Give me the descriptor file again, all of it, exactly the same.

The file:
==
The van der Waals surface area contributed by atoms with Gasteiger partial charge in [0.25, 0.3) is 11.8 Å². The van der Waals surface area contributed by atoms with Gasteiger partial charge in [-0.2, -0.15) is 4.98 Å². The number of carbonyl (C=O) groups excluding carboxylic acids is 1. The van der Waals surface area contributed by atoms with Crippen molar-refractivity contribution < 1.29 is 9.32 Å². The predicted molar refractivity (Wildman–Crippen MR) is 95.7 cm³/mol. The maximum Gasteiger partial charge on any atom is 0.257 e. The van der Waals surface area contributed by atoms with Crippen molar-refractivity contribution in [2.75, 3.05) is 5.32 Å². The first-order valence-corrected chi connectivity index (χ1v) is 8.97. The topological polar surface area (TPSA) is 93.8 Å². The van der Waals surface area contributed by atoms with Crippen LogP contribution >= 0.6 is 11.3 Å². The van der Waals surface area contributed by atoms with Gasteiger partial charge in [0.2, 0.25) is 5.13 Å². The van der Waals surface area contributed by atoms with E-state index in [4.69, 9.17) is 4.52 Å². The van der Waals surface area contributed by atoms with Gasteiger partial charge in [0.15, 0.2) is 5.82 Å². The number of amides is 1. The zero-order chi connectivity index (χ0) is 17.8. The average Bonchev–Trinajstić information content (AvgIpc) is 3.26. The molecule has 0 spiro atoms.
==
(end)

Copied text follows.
The van der Waals surface area contributed by atoms with Gasteiger partial charge in [0.25, 0.3) is 11.8 Å². The van der Waals surface area contributed by atoms with Gasteiger partial charge in [-0.2, -0.15) is 4.98 Å². The number of carbonyl (C=O) groups excluding carboxylic acids is 1. The van der Waals surface area contributed by atoms with Crippen molar-refractivity contribution < 1.29 is 9.32 Å². The predicted molar refractivity (Wildman–Crippen MR) is 95.7 cm³/mol. The maximum Gasteiger partial charge on any atom is 0.257 e. The van der Waals surface area contributed by atoms with Crippen molar-refractivity contribution in [2.75, 3.05) is 5.32 Å². The first-order valence-corrected chi connectivity index (χ1v) is 8.97. The topological polar surface area (TPSA) is 93.8 Å². The van der Waals surface area contributed by atoms with Crippen LogP contribution >= 0.6 is 11.3 Å². The van der Waals surface area contributed by atoms with Gasteiger partial charge in [0.2, 0.25) is 5.13 Å². The van der Waals surface area contributed by atoms with E-state index in [4.69, 9.17) is 4.52 Å². The van der Waals surface area contributed by atoms with Gasteiger partial charge in [0.15, 0.2) is 5.82 Å². The number of amides is 1. The zero-order chi connectivity index (χ0) is 17.8. The average Bonchev–Trinajstić information content (AvgIpc) is 3.26. The molecule has 0 spiro atoms.